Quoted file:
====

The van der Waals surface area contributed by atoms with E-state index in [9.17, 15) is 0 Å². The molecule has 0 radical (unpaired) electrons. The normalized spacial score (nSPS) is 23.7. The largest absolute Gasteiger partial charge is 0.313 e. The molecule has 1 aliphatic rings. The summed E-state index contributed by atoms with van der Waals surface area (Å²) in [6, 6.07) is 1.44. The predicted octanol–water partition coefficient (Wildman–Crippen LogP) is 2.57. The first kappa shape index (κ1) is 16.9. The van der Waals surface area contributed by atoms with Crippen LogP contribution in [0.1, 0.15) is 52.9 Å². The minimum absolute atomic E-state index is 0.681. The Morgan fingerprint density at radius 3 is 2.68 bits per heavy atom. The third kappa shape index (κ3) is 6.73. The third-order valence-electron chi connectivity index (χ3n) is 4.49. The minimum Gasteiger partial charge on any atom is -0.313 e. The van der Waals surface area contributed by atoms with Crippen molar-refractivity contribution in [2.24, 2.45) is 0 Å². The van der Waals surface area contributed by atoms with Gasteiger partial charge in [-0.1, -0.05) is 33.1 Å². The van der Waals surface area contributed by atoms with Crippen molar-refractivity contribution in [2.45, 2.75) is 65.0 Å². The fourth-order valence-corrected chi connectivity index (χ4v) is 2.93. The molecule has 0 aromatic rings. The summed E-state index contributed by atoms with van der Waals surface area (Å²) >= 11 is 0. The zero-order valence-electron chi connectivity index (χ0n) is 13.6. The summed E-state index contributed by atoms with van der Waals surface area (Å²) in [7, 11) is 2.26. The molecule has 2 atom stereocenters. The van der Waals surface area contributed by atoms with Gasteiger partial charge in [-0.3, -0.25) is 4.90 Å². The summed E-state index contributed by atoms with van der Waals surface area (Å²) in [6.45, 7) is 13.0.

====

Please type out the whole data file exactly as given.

The van der Waals surface area contributed by atoms with E-state index in [9.17, 15) is 0 Å². The molecule has 0 radical (unpaired) electrons. The normalized spacial score (nSPS) is 23.7. The largest absolute Gasteiger partial charge is 0.313 e. The molecule has 1 aliphatic rings. The summed E-state index contributed by atoms with van der Waals surface area (Å²) in [6, 6.07) is 1.44. The predicted octanol–water partition coefficient (Wildman–Crippen LogP) is 2.57. The first kappa shape index (κ1) is 16.9. The van der Waals surface area contributed by atoms with Crippen LogP contribution in [0.1, 0.15) is 52.9 Å². The minimum absolute atomic E-state index is 0.681. The Morgan fingerprint density at radius 3 is 2.68 bits per heavy atom. The third kappa shape index (κ3) is 6.73. The third-order valence-electron chi connectivity index (χ3n) is 4.49. The minimum Gasteiger partial charge on any atom is -0.313 e. The van der Waals surface area contributed by atoms with Crippen molar-refractivity contribution in [2.24, 2.45) is 0 Å². The van der Waals surface area contributed by atoms with Gasteiger partial charge in [-0.1, -0.05) is 33.1 Å². The van der Waals surface area contributed by atoms with Crippen molar-refractivity contribution in [2.45, 2.75) is 65.0 Å². The fourth-order valence-corrected chi connectivity index (χ4v) is 2.93. The molecule has 0 aromatic rings. The summed E-state index contributed by atoms with van der Waals surface area (Å²) >= 11 is 0. The zero-order valence-electron chi connectivity index (χ0n) is 13.6. The summed E-state index contributed by atoms with van der Waals surface area (Å²) in [7, 11) is 2.26. The molecule has 2 atom stereocenters. The van der Waals surface area contributed by atoms with Gasteiger partial charge in [-0.3, -0.25) is 4.90 Å². The summed E-state index contributed by atoms with van der Waals surface area (Å²) in [6.45, 7) is 13.0.